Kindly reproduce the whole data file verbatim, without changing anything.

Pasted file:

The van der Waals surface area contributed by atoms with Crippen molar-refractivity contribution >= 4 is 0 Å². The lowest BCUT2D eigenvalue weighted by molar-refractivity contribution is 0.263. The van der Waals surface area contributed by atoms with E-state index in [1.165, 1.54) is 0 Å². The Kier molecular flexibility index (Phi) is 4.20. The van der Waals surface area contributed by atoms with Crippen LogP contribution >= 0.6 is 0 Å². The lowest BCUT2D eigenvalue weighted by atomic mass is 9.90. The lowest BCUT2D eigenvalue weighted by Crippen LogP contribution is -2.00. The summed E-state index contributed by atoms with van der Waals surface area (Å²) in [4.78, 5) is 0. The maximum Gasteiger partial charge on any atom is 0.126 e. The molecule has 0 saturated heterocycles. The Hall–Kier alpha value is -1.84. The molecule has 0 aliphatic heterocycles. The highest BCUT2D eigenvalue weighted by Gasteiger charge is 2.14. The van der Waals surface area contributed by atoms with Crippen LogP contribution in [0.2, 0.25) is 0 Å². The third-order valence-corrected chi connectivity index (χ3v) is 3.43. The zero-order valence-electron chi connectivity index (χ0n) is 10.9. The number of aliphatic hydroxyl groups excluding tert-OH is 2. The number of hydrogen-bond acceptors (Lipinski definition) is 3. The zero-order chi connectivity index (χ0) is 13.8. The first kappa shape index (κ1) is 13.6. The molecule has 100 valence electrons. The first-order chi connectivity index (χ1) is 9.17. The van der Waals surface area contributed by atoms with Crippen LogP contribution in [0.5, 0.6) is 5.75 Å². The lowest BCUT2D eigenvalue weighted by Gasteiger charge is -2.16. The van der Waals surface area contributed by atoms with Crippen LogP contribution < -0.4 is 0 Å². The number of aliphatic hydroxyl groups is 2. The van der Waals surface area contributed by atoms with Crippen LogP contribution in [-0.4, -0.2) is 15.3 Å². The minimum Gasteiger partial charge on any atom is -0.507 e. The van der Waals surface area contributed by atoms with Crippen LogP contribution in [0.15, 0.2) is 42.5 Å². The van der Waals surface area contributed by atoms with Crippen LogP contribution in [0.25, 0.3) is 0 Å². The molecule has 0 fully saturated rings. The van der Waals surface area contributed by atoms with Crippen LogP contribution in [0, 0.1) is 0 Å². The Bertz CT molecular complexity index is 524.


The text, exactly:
The van der Waals surface area contributed by atoms with Crippen molar-refractivity contribution >= 4 is 0 Å². The lowest BCUT2D eigenvalue weighted by molar-refractivity contribution is 0.263. The van der Waals surface area contributed by atoms with E-state index in [1.165, 1.54) is 0 Å². The Kier molecular flexibility index (Phi) is 4.20. The van der Waals surface area contributed by atoms with Crippen LogP contribution >= 0.6 is 0 Å². The lowest BCUT2D eigenvalue weighted by atomic mass is 9.90. The lowest BCUT2D eigenvalue weighted by Crippen LogP contribution is -2.00. The summed E-state index contributed by atoms with van der Waals surface area (Å²) in [4.78, 5) is 0. The maximum Gasteiger partial charge on any atom is 0.126 e. The molecule has 0 saturated heterocycles. The Hall–Kier alpha value is -1.84. The molecule has 0 aliphatic heterocycles. The highest BCUT2D eigenvalue weighted by Gasteiger charge is 2.14. The van der Waals surface area contributed by atoms with Crippen LogP contribution in [0.2, 0.25) is 0 Å². The third-order valence-corrected chi connectivity index (χ3v) is 3.43. The zero-order valence-electron chi connectivity index (χ0n) is 10.9. The number of aliphatic hydroxyl groups excluding tert-OH is 2. The number of hydrogen-bond acceptors (Lipinski definition) is 3. The zero-order chi connectivity index (χ0) is 13.8. The first kappa shape index (κ1) is 13.6. The molecule has 100 valence electrons. The first-order chi connectivity index (χ1) is 9.17. The van der Waals surface area contributed by atoms with Crippen LogP contribution in [0.5, 0.6) is 5.75 Å². The lowest BCUT2D eigenvalue weighted by Gasteiger charge is -2.16. The van der Waals surface area contributed by atoms with Crippen LogP contribution < -0.4 is 0 Å². The number of aliphatic hydroxyl groups is 2. The van der Waals surface area contributed by atoms with Crippen LogP contribution in [-0.4, -0.2) is 15.3 Å². The minimum Gasteiger partial charge on any atom is -0.507 e. The van der Waals surface area contributed by atoms with Crippen LogP contribution in [0.15, 0.2) is 42.5 Å². The van der Waals surface area contributed by atoms with Crippen LogP contribution in [0.25, 0.3) is 0 Å². The molecule has 0 fully saturated rings. The van der Waals surface area contributed by atoms with Crippen LogP contribution in [0, 0.1) is 0 Å². The Bertz CT molecular complexity index is 524.